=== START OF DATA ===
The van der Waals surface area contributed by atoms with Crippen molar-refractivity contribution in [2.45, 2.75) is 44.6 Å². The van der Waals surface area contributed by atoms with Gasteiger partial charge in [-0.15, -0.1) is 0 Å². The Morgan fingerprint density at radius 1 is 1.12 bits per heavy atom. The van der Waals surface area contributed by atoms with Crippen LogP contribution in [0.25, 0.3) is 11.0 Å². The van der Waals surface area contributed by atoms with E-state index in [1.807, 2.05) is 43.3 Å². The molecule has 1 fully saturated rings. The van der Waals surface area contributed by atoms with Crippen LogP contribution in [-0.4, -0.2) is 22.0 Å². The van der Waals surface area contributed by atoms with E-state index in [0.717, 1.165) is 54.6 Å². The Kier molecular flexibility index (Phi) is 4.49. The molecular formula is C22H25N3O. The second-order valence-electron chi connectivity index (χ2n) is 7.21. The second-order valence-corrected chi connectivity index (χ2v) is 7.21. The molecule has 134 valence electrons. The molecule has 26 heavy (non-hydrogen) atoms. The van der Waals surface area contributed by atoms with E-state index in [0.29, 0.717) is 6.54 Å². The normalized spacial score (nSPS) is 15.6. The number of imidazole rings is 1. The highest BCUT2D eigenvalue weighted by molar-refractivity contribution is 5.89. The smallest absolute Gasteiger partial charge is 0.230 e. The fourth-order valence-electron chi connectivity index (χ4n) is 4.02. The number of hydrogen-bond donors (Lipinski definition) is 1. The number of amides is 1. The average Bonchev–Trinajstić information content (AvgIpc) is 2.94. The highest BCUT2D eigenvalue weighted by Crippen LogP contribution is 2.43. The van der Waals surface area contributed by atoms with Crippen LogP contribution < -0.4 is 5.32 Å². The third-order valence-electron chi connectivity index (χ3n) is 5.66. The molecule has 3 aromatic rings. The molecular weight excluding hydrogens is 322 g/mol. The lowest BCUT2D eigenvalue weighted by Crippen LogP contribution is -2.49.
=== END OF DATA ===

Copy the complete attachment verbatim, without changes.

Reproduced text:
The van der Waals surface area contributed by atoms with Crippen molar-refractivity contribution in [2.45, 2.75) is 44.6 Å². The van der Waals surface area contributed by atoms with Gasteiger partial charge in [-0.15, -0.1) is 0 Å². The Morgan fingerprint density at radius 1 is 1.12 bits per heavy atom. The van der Waals surface area contributed by atoms with Crippen LogP contribution in [0.25, 0.3) is 11.0 Å². The van der Waals surface area contributed by atoms with E-state index in [1.807, 2.05) is 43.3 Å². The molecule has 1 fully saturated rings. The van der Waals surface area contributed by atoms with Crippen LogP contribution in [-0.4, -0.2) is 22.0 Å². The van der Waals surface area contributed by atoms with E-state index in [0.717, 1.165) is 54.6 Å². The Kier molecular flexibility index (Phi) is 4.49. The molecular formula is C22H25N3O. The second-order valence-electron chi connectivity index (χ2n) is 7.21. The second-order valence-corrected chi connectivity index (χ2v) is 7.21. The molecule has 134 valence electrons. The molecule has 26 heavy (non-hydrogen) atoms. The van der Waals surface area contributed by atoms with E-state index in [0.29, 0.717) is 6.54 Å². The normalized spacial score (nSPS) is 15.6. The number of imidazole rings is 1. The highest BCUT2D eigenvalue weighted by molar-refractivity contribution is 5.89. The smallest absolute Gasteiger partial charge is 0.230 e. The fourth-order valence-electron chi connectivity index (χ4n) is 4.02. The number of hydrogen-bond donors (Lipinski definition) is 1. The number of amides is 1. The average Bonchev–Trinajstić information content (AvgIpc) is 2.94. The highest BCUT2D eigenvalue weighted by Crippen LogP contribution is 2.43. The van der Waals surface area contributed by atoms with Crippen LogP contribution < -0.4 is 5.32 Å². The third-order valence-electron chi connectivity index (χ3n) is 5.66. The molecule has 3 aromatic rings. The molecular weight excluding hydrogens is 322 g/mol. The lowest BCUT2D eigenvalue weighted by Crippen LogP contribution is -2.49.